I love a little sweetness in my recipes, especially ones that call for dijon.  You don’t have to add the honey, but I think it gives it amazing flavor.
Break apart some thyme and add to the pan.

Before you start cooking anything, make sure your dough is out on the counter thawing. You’ll only need one sheet of the pastry dough.

Roll the dough out on a floured surface.

Top the dough with the cooked pâté and leave about 1/2 inch around the edges.
Fold the dough over the roast and tuck the seems underneath. Spread the beaten egg over the dough to give the beef Wellington a crispy texture. 
Slice the top of the pastry puff to give the roast ventilation for cooking. 
Top with a stem of thyme for decor. I think it adds a little something special 😉
Roast the carrots with garlic, pepper, olive oil, sea salt, and honey. 
Like Grace, I lightly boiled the peas! They were so good, and I’ve made them twice since learning how to cook them like this. They don’t need any seasoning because they are naturally sweet.
Stick the thermometer into the roast to determine if it’s done! 
When the beef Wellington came out looking like this, I almost cried because I was so proud of myself. You may be rolling your eyes behind the computer screen, but I did not think I could do it. I took about a billion snaps and sent them to my family and friends. That is also why you’ll see so many photos in this post. Just let me have my proud moment for like ten seconds. 
I served the beef Wellington just like the Angel’s did. I did skip out on the gratin potatoes though! I bought all the ingredients but opted out. I also decided not to make her perfectly crafted dessert. The beef Wellington was enough. I had to keep telling myself that it’s just a book because I almost started comparing my talents to theirs. “how did they make this and the dessert?” Oh…because they didn’t. 

Whether you read the book or not, this is a recipe you’ll definitely want to make. It’s guaranteed to impress pretty much anyone. Someone messaged me and said they made a “turkey Wellington” and now I’ll have to try that one out. If you’re not sure what to prepare for the Holiday season, give this a try! You can do what Chef Gordon Ramsy does, and make it the night before and just pop it into the oven before dinner. Smart thinking and I may even do that for our Christmas dinner. And I highly recommend serving it with red wine. Also if you’re not a wine drinker, pour a shot glass and sip on it before each bite. It brings out the taste of the beef Wellington and takes your tastebuds into overdrive.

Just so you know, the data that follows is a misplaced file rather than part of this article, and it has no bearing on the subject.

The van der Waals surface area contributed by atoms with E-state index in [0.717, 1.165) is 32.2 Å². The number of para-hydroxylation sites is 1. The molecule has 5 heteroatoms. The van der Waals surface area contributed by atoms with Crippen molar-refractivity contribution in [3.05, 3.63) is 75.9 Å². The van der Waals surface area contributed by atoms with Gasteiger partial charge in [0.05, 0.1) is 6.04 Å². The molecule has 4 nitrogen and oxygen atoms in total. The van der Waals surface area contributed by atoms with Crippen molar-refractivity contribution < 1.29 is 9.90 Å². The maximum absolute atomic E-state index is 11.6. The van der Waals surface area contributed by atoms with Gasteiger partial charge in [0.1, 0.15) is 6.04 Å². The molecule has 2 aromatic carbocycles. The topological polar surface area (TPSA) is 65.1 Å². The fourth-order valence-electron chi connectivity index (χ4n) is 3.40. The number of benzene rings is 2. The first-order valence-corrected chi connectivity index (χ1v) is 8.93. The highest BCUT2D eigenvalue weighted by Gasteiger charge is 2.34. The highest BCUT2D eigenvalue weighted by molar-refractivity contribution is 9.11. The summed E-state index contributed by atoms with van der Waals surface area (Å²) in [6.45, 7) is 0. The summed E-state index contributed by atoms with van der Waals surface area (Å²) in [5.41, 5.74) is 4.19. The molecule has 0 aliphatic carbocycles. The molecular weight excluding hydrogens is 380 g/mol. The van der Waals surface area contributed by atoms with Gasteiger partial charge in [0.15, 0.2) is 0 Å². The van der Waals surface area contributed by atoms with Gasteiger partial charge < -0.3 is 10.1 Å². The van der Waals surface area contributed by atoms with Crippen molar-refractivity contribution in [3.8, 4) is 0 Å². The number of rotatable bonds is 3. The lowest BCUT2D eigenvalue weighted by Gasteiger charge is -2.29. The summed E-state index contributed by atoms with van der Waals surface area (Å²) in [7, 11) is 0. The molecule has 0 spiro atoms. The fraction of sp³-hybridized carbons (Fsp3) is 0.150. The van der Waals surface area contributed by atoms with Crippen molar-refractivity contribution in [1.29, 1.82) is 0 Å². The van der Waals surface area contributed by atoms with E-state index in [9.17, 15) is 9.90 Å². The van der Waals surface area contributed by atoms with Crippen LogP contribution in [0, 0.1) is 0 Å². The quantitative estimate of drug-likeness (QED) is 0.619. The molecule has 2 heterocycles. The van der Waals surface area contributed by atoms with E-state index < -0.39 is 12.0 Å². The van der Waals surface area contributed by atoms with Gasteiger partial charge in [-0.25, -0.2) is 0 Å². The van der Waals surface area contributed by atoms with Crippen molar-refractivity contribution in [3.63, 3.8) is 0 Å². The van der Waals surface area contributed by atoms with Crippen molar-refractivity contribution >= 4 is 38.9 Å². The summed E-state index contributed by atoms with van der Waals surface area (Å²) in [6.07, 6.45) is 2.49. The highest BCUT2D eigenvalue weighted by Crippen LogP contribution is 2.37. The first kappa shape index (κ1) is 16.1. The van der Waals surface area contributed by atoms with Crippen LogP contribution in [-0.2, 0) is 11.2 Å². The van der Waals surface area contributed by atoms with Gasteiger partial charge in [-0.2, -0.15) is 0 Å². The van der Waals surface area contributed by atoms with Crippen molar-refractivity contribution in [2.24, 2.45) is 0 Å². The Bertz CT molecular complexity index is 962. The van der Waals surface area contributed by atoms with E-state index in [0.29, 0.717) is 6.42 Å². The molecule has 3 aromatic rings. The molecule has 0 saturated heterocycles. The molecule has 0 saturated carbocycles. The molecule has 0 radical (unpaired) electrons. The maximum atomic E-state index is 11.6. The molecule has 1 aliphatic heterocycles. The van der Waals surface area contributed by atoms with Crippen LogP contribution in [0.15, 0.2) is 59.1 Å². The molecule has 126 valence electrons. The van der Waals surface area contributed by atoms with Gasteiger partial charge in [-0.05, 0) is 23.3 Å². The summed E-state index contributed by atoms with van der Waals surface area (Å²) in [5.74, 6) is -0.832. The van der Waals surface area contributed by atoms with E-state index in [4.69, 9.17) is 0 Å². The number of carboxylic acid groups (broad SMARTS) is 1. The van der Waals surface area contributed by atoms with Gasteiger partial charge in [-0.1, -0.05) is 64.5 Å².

This recipe makes eight large slices of beef Wellington. If I were to round up, that’s about $6 per plate! Not bad compared to restaurant prices. Even though cooking intimidating meals at home can be a pain in the butt, it can pay off. Literally.

Did you guys enjoy the past to present flip?

It’s hard for me to believe that Behind Closed Doors was B.A. Paris, the author’s, first debut. I think the book was written wonderfully, and I loved the pass to present flip. I usually get confused and have to reread pages during past and present books, but the way she told the story fit perfectly with this style of writing. I think the flip between past and present is what builds up the suspense and eagerness to know more. It’s what kept me reading because I just had to find out what happened next.  You will honestly feel the anxious tension every single page.

Were there times during the book when you got mad at Grace for NOT reacting? 

Let’s talk about Grace. She made me so anxious at times. I kept finding myself upset that she didn’t react differently. I know that Jack was always ten steps ahead of her, but I just wanted her to expose the situation to Esther, or Janice. When she was sitting in the office with Janice, Millie, and Jack, I kept thinking it was the perfect time for her just to react. It seemed as if Janice would have believed her, and Millie was in sight so Jack couldn’t harm her. I just wanted her to react the entire time. I guess this just proves that you have to plan for the right escape and that there is always a strategy? Maybe not reacting the way you’d think one would react is a smart move.

What did you think was going on behind closed doors during the first few pages? 

Jack, that nasty human being. When I started reading the first few pages, I was thinking that some Stepford Wives type stuff was going on. I had no idea he was such a monster. I figured he had groomed his wife to be a perfectionist and that he was emotionally abusive. I would never have imagined the dark and evil side that was to come.

Did anyone else predict that Millie’s fall was intentional? 

I guessed it right away that Jack had tripped Millie and tried to take her life. What I didn’t understand was why Jack tried to do that to Millie if his ultimate plan was to have Millie as his “prisoner” in the end?

What role did you think Esther was going to play in the ending of the book?